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2004 Annual Science Report

Virtual Planetary Laboratory (JPL/CalTech) Reporting  |  JUL 2003 – JUN 2004

Climate Model for Extrasolar Terrestrial Planets

4 Institutions
3 Teams
0 Publications
0 Field Sites
Field Sites

Project Progress

Results from Virtual Planetary Laboratory (VPL) Task 1 indicate that both the habitability and the detectability of biosignatures in the disk averaged spectrum of a terrestrial planet depend crucially on the planet’s surface temperature and the vertical distribution of temperatures in its atmosphere. Hence, as the first step in our efforts to simulate a broad range of plausible extrasolar terrestrial planetary environments, we have implemented a simple, but versatile one-dimensional climate model to provide a globally-averaged description of their vertical temperature distributions. Given assumptions about a planet’s stellar type, orbital properties (mean distance, eccentricity, obliquity), and the composition and optical properties of its surface and atmosphere, the climate model yields a globally-averaged description of the vertical temperature distribution that is in thermal equilibrium with these imposed conditions. This model includes all of the major physical processes that contribute to the deposition and vertical transport of heat in the planet’s atmosphere, surface, and near sub-surface. These processes include stellar radiative heating, thermal radiative cooling, vertical convective and conductive heat transport within the sub-surface and atmosphere, and latent heat transport associated with the evaporation, condensation, and transport of volatile species.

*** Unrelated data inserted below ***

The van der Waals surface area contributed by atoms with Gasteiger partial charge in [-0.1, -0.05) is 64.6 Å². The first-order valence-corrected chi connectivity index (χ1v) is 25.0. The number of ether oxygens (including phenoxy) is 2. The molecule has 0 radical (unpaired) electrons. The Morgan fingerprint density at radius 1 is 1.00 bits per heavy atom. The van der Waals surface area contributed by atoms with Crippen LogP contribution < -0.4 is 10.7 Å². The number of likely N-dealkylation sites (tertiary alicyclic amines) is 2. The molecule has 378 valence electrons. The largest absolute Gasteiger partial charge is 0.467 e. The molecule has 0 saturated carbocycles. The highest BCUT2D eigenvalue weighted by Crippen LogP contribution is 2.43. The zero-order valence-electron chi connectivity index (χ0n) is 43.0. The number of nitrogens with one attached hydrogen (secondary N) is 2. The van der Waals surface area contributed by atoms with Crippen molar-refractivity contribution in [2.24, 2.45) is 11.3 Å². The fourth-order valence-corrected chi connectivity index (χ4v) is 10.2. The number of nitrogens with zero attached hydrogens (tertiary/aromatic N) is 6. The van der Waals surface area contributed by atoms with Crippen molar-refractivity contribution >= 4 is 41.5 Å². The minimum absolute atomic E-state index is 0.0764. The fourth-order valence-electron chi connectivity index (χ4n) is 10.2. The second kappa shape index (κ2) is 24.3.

The radiative heating and cooling rates are simulated using the same spectrum-resolving atmospheric radiative transfer model (SMART), used to generate the high-resolution spectra in VPL Task 1. Vertical convective heat transport in the atmosphere is simulated using a formulation adapted from a 1-dimensional boundary layer model (Savijarvi, 1991). This model incorporates classical mixing length theory, Ekman pumping, and Richardson-number-dependent eddy mixing to provide an explicit physical link between the surface-atmospheric thermal structure and the vertical transport of heat and volatile species. Vertical diffusive heat transport within the near-surface layer is simulated by solving the one-dimensional heat diffusion equation using a time-dependent 4th-order Runge-Kutta scheme (Sertorio and Tinetti, 2002). Cloud and aerosol particle nucleation, condensation, evaporation, transport, and the associated latent heat transport are modeled using a formulation originally developed for simulations of the Martian climate (A. Inada personal communication, 2002). These processes are incorporated into the time-dependent thermodynamic energy equation of the system, which is solved numerically as an initial value problem using time stepping.

References Cited:
Savijarvi, H. 1991, “A Model Study of the PBL Structure on Mars and Earth, Contrib. Atmos. Phys., 64, 103-112.

L. Sertorio and G. Tinetti, Constraints in the Coupling Star-Life, Il Nuovo Cimento, 25 C, N. 4, 457-499 July-August 2002

    David Crisp David Crisp
    Project Investigator
    Giovanna Tinetti
    John Armstrong

    Chris Parkinson

    Objective 1.1
    Models of formation and evolution of habitable planets

    Objective 1.2
    Indirect and direct astronomical observations of extrasolar habitable planets

    Objective 5.1
    Environment-dependent, molecular evolution in microorganisms

    Objective 7.1
    Biosignatures to be sought in Solar System materials